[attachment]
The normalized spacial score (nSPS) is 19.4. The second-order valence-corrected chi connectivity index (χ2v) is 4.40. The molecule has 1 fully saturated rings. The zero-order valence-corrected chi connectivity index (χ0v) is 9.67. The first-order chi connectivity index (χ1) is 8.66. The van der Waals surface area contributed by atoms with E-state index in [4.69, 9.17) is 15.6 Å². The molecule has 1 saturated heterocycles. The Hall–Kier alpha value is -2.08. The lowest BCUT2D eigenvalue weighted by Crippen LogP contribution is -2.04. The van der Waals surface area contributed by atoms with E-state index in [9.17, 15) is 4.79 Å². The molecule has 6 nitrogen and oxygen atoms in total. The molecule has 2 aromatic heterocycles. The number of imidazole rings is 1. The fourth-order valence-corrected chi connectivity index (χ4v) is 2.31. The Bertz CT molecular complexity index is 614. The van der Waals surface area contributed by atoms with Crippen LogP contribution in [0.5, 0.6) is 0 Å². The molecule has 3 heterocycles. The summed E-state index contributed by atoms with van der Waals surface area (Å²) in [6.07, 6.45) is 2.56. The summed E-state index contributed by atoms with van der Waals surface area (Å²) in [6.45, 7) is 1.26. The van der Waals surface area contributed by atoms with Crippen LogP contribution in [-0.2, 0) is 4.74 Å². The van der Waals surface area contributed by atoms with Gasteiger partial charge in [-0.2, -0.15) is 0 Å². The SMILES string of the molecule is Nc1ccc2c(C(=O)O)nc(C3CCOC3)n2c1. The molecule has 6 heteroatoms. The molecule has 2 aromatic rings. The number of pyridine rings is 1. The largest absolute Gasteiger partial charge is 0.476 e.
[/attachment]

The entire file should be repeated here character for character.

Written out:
The normalized spacial score (nSPS) is 19.4. The second-order valence-corrected chi connectivity index (χ2v) is 4.40. The molecule has 1 fully saturated rings. The zero-order valence-corrected chi connectivity index (χ0v) is 9.67. The first-order chi connectivity index (χ1) is 8.66. The van der Waals surface area contributed by atoms with E-state index in [4.69, 9.17) is 15.6 Å². The molecule has 1 saturated heterocycles. The Hall–Kier alpha value is -2.08. The lowest BCUT2D eigenvalue weighted by Crippen LogP contribution is -2.04. The van der Waals surface area contributed by atoms with E-state index in [9.17, 15) is 4.79 Å². The molecule has 6 nitrogen and oxygen atoms in total. The molecule has 2 aromatic heterocycles. The number of imidazole rings is 1. The fourth-order valence-corrected chi connectivity index (χ4v) is 2.31. The Bertz CT molecular complexity index is 614. The van der Waals surface area contributed by atoms with Crippen LogP contribution in [0.5, 0.6) is 0 Å². The molecule has 3 heterocycles. The summed E-state index contributed by atoms with van der Waals surface area (Å²) in [6.07, 6.45) is 2.56. The summed E-state index contributed by atoms with van der Waals surface area (Å²) in [6.45, 7) is 1.26. The van der Waals surface area contributed by atoms with Crippen LogP contribution in [-0.2, 0) is 4.74 Å². The van der Waals surface area contributed by atoms with Gasteiger partial charge in [-0.2, -0.15) is 0 Å². The SMILES string of the molecule is Nc1ccc2c(C(=O)O)nc(C3CCOC3)n2c1. The molecule has 6 heteroatoms. The molecule has 2 aromatic rings. The number of pyridine rings is 1. The largest absolute Gasteiger partial charge is 0.476 e.